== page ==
Top Large Premium Car: Lexus LS

Like the Miata, the Lexus LS changed the preconceptions of its market segment when it was introduced in 1989. While the latest LS looks somewhat dated, it’s still a solid tank of a car that glides like it’s riding on glass, much like the Mercedes S-Class (which the LS now almost matches in price). The hybrid 600hL doesn’t save fuel, but boy, the sound system is incredible. Not much breaks on this big car, either.

Top Midsize Car: Chevrolet Malibu

Chevy’s 2008 redesign turned the Malibu from humdrum into something worth humming about. The fuel economy, styling and overall comfort were right up there with it Japanese peers, and while it’s taken some time to catch on, the people have spoken. For 2013, the Malibu adds an electric motor to the base 4-cylinder engine to save fuel and emissions, and promises more connectivity.

Top Large Car: Ford Taurus

Now being offered as a police car, the Taurus is everything the Crown Victoria wasn’t: fresh, refined and available with fuel-efficient turbocharged engines and all-wheel drive. The Taurus is a slick-looking car and it’s well-built, as it’s based on the Volvo S80 chassis. The small windows make visibility more difficult than in other large cars, however. The complicated MyFord Touch infotainment system was redesigned after poor J.D. Power ratings last year and works just fine.

Thanks, Jody! More next time!

Joe Victor

Joe asks Jody Victor®: Best Quality Cars, 2012 III

I’m hoping this part of the list has some of my favorites. Here’s Jody Victor® with the third installment of J.D. Power and Associates’ best quality cars for 2012.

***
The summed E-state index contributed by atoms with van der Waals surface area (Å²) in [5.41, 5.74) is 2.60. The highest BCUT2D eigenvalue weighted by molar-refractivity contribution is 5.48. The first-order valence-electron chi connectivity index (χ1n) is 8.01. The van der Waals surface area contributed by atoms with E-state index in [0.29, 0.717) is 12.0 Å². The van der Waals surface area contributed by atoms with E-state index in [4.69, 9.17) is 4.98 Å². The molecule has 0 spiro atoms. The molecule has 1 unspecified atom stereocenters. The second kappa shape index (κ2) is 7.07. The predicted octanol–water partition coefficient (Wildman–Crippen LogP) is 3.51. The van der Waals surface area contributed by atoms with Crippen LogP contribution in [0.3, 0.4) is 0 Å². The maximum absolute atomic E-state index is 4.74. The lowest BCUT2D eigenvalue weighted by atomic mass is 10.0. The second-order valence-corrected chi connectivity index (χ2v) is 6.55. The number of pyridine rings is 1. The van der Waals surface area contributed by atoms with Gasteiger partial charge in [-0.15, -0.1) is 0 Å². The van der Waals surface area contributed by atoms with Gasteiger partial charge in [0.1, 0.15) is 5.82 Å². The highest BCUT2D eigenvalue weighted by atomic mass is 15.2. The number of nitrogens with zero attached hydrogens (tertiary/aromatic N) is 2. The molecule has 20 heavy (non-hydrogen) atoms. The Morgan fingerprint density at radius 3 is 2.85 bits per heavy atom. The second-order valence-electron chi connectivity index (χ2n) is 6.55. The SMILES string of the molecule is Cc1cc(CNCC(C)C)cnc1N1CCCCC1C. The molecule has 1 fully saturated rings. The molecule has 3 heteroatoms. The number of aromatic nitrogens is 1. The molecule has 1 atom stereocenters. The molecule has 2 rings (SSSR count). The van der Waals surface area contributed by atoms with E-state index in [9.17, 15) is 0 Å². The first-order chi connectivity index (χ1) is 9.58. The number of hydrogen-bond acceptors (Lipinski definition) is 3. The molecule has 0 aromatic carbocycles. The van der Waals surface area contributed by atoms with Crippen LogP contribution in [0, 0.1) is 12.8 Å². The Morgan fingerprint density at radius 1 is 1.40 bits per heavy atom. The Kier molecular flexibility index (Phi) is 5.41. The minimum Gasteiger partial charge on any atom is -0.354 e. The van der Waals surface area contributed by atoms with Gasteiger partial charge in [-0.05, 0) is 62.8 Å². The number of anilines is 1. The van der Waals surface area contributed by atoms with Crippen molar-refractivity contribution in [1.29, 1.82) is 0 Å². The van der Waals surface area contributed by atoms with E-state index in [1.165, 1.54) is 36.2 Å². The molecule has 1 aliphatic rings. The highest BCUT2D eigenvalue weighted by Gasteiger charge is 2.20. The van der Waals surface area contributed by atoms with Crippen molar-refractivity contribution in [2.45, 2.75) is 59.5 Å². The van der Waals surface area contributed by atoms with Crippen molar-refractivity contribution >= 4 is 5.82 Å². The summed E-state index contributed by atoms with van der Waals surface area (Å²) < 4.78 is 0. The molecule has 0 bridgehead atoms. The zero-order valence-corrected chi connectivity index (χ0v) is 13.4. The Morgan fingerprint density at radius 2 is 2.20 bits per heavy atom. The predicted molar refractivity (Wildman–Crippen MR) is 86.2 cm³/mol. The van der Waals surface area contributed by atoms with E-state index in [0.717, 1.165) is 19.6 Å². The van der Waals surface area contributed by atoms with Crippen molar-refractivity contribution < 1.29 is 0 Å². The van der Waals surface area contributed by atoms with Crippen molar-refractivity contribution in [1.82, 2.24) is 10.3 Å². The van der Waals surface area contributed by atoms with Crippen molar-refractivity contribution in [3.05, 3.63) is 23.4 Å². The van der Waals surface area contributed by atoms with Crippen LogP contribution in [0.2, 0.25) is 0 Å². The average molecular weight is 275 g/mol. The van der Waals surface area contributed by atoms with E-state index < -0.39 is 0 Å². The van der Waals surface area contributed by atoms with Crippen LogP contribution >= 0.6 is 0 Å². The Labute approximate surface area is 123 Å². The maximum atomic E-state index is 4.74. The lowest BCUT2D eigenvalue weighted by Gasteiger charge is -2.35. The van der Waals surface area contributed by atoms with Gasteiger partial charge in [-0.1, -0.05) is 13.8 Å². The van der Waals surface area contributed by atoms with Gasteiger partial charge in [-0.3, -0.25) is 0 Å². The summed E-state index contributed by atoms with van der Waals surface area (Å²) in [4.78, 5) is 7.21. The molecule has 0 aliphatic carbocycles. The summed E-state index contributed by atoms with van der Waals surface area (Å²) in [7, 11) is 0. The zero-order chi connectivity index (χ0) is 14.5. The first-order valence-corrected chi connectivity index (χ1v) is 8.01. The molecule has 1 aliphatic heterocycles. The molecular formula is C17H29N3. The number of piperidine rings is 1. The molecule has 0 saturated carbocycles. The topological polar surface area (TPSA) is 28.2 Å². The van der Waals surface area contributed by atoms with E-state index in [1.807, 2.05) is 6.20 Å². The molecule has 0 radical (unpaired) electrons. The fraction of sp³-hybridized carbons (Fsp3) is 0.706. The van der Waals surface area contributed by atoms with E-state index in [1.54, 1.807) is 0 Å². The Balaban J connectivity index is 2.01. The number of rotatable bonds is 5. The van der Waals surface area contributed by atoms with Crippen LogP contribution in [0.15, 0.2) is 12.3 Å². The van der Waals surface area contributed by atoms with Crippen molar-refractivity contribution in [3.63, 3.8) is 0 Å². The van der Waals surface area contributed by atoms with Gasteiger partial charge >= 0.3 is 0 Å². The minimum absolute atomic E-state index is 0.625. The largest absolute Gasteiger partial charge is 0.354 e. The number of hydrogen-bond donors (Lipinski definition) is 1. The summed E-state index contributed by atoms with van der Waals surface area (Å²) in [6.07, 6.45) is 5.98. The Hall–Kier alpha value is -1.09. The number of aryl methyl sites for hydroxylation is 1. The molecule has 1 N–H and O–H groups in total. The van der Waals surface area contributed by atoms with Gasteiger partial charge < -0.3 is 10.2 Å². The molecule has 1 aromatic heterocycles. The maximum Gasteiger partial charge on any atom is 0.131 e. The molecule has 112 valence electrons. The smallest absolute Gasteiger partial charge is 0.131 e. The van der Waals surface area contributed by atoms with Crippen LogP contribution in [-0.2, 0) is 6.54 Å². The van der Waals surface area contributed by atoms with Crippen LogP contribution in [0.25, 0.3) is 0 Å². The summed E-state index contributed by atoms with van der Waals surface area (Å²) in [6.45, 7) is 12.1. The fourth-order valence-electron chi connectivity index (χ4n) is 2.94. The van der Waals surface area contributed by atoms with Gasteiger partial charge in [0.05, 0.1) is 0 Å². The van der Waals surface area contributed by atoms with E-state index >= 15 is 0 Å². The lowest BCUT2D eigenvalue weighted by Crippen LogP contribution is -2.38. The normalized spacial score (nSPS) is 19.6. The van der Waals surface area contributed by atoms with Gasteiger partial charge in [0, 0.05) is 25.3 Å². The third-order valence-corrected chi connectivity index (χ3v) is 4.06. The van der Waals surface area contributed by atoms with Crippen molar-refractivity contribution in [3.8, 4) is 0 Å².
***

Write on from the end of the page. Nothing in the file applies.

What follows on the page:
Jody Victor®: Joe, I think your favorites might be in this part. Here you go, part 3, from an article by Cliffor Atiyeh of msn.com.

Top Premium Sport Car: Porsche 911

Somehow, Porsche ends up having fewer problems than Honda or Mercedes (we’ll chalk it up to lower production volume and fewer miles traveled). Whatever the reason, the 911 is a fantastic way to spend upwards of $80,000. It’s practical, conservative-looking, yet altogether badass when the time comes to push it on a favorite back road. Among sports cars, the 911 is an indisputable legend that’s been going strong for five decades.

Top Compact Crossover/SUV: Honda CR-V

In 1997, the CR-V was one of the few compact crossovers, and Honda got it right from the start. With its slim proportions, all-wheel drive and generous cargo room, the CR-V is about as utilitarian as anyone really needs. The 4-cylinder engines are snappy and good on fuel, and while the interiors need some improvement and the doors feel flimsy, there’s a lot of well-engineered car here.

Top Compact MPV: Kia Soul

While hip-hop hamsters drive it on TV, in real life the Kia Soul is driven by all sorts of people, much like how Scion has attracted buyers beyond its original “youth” demographic. The boxy Soul, with its pulsing speaker lights and oddball cloth textures, is fun to drive and invites stares. Generous cargo space, simple controls and Kia’s impressive powertrain warranty seal the deal.

Top Entry Premium Crossover/SUV: Infiniti EX

The EX crossover is essentially a G sedan with more headroom and a hatch. Therefore, it nearly matches the G’s aggressive attitude, with crisp handling and powerful acceleration that’s livelier than an Audi Q5. The interior is feeling a little old next to Infiniti’s other models, and the ride can be rough at times. But it’s nice to have a crossover exhibiting some old-fashioned soul.

Top Midsize Crossover/SUV: Buick Enclave

Among three-row SUVs, this Buick outsells them all. It’s a stylish, ultraquiet family hauler with all the trimmings — and unlike previous Buick SUVs, it’s not a carbon copy of a cheaper Chevrolet. For 2013, the Enclave gets a mild refresh with more soft-touch interior materials and other moderate improvements. If you can stand minivans, you won’t do much better for the price than this Buick.